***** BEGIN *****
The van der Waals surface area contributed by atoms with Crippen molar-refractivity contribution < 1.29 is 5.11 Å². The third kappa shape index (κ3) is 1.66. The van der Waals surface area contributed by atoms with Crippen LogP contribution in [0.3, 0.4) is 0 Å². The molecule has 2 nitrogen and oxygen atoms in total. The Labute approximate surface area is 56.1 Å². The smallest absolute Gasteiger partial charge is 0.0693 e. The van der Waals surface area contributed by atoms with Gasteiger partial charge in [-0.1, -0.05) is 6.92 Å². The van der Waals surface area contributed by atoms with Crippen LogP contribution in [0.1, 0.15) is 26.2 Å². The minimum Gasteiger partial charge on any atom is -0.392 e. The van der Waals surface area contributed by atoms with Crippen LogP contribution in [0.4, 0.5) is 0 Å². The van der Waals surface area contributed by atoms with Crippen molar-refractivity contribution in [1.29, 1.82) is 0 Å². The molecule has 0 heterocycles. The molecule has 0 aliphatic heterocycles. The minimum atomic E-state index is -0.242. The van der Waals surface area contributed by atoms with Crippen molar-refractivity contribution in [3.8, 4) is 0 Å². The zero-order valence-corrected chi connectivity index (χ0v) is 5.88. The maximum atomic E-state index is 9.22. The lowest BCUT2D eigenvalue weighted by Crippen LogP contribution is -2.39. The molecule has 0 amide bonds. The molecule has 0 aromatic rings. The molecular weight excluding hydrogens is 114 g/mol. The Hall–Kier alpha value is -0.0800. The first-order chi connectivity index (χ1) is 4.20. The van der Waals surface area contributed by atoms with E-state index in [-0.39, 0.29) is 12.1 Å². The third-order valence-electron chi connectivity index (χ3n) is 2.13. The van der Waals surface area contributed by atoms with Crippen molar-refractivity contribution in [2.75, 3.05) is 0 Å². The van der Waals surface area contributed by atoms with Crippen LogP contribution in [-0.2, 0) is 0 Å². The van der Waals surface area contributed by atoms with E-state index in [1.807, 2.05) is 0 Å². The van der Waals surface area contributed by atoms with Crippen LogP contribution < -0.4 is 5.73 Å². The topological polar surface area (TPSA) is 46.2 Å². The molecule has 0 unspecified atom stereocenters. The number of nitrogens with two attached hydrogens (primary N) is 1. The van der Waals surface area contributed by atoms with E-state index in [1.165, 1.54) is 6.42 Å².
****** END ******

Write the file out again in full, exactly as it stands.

The van der Waals surface area contributed by atoms with Crippen molar-refractivity contribution < 1.29 is 5.11 Å². The third kappa shape index (κ3) is 1.66. The van der Waals surface area contributed by atoms with Crippen LogP contribution in [0.3, 0.4) is 0 Å². The molecule has 2 nitrogen and oxygen atoms in total. The Labute approximate surface area is 56.1 Å². The smallest absolute Gasteiger partial charge is 0.0693 e. The van der Waals surface area contributed by atoms with Gasteiger partial charge in [-0.1, -0.05) is 6.92 Å². The van der Waals surface area contributed by atoms with Crippen LogP contribution in [0.1, 0.15) is 26.2 Å². The minimum Gasteiger partial charge on any atom is -0.392 e. The van der Waals surface area contributed by atoms with Crippen LogP contribution in [0.4, 0.5) is 0 Å². The van der Waals surface area contributed by atoms with Crippen molar-refractivity contribution in [1.29, 1.82) is 0 Å². The molecule has 0 heterocycles. The molecule has 0 aliphatic heterocycles. The minimum atomic E-state index is -0.242. The van der Waals surface area contributed by atoms with Crippen molar-refractivity contribution in [3.8, 4) is 0 Å². The zero-order valence-corrected chi connectivity index (χ0v) is 5.88. The maximum atomic E-state index is 9.22. The lowest BCUT2D eigenvalue weighted by Crippen LogP contribution is -2.39. The molecule has 0 amide bonds. The molecule has 0 aromatic rings. The molecular weight excluding hydrogens is 114 g/mol. The Hall–Kier alpha value is -0.0800. The first-order chi connectivity index (χ1) is 4.20. The van der Waals surface area contributed by atoms with E-state index in [-0.39, 0.29) is 12.1 Å². The third-order valence-electron chi connectivity index (χ3n) is 2.13. The van der Waals surface area contributed by atoms with Crippen molar-refractivity contribution in [2.75, 3.05) is 0 Å². The van der Waals surface area contributed by atoms with Crippen LogP contribution in [-0.2, 0) is 0 Å². The van der Waals surface area contributed by atoms with E-state index in [1.807, 2.05) is 0 Å². The van der Waals surface area contributed by atoms with Crippen LogP contribution < -0.4 is 5.73 Å². The topological polar surface area (TPSA) is 46.2 Å². The molecule has 0 unspecified atom stereocenters. The number of nitrogens with two attached hydrogens (primary N) is 1. The van der Waals surface area contributed by atoms with E-state index in [1.165, 1.54) is 6.42 Å².